In addition, as noted in the Background Of The Invention of the First Bennett Patent, there has been no adequate much less quickly implemented, method of monitoring the depth of unconsciousness of a patient under anesthesia. In this regard, anesthesia often seeks to provide a variety of results for the patient during surgery and invasive medical procedures. One such result is to provide oblivion through a state of unconsciousness. Another is to provide freedom from pain registration, conscious or unconscious. In seeking to achieve oblivion for the patient, however, the anesthesia can and often does paralyze muscle groups in varying degrees from partial paralysis to total paralysis.
In addition to the issues explained about the prior devices and methods explained in the First Bennett Patent, the surface electromyogram devices identified therein did not sense a sufficient number of facial muscle groups to procure sufficient response data. Similarly, they also have not provided a mechanism to readily assess the level of paralysis (neuro muscular blockade) of facial muscle groups brought about by anesthesia and to then quickly process this type of information in order to yield more accurate indicators of the depth of paralysis of the person, if any, and also of the depth of unconsciousness of a person in view of paralysis, if any.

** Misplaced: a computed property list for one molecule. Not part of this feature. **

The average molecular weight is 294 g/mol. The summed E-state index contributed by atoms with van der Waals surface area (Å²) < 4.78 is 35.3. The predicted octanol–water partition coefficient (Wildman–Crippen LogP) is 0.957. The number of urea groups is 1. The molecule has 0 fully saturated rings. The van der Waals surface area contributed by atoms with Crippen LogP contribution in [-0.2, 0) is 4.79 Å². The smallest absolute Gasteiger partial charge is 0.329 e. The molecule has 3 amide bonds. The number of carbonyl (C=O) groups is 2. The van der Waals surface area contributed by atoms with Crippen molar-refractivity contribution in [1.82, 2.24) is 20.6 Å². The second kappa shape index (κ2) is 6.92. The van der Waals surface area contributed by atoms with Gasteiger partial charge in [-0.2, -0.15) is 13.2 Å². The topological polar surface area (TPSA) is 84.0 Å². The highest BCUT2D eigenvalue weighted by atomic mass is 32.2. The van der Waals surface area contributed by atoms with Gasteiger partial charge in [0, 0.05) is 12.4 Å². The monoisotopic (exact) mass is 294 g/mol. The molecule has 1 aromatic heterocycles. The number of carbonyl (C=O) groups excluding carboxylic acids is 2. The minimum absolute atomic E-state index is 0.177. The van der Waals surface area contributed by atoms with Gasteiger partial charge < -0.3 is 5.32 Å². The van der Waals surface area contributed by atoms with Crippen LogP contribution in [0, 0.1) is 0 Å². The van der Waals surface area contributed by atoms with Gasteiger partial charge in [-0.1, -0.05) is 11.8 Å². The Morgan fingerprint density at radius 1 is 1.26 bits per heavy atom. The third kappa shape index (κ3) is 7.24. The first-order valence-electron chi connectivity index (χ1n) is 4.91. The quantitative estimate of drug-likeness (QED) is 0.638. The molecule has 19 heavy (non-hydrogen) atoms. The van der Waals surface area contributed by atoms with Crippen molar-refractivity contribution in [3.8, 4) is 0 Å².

As also shown in the prior art cited in the First Bennett Patent and in this specification, there are many electromyogram devices in the prior art for monitoring neuro muscular blockade during anesthesia (“NMBMs”). Another example of an NMBM is the Datex-Engstrom NeuroMuscular Transmission Module, M-NMT. This NMBM utilizes two stimulator electrodes secured to a patient's wrist, a return electrode secured to the patient's finger, and a sensor mounted on the patient's thumb to monitor the hypothenar muscle stimulated by the ulnar nerve. This NMBM is not designed for easily and reliably mounting on and sensing facial muscle groups and does not include any means of receiving output from the sensors, calculating and reporting consciousness indicators based on the output from the sensors, and also quickly and automatically processing neuro muscular blockade information to more accurately and automatically measure the depth of paralysis, if any, and the depth of consciousness of a person.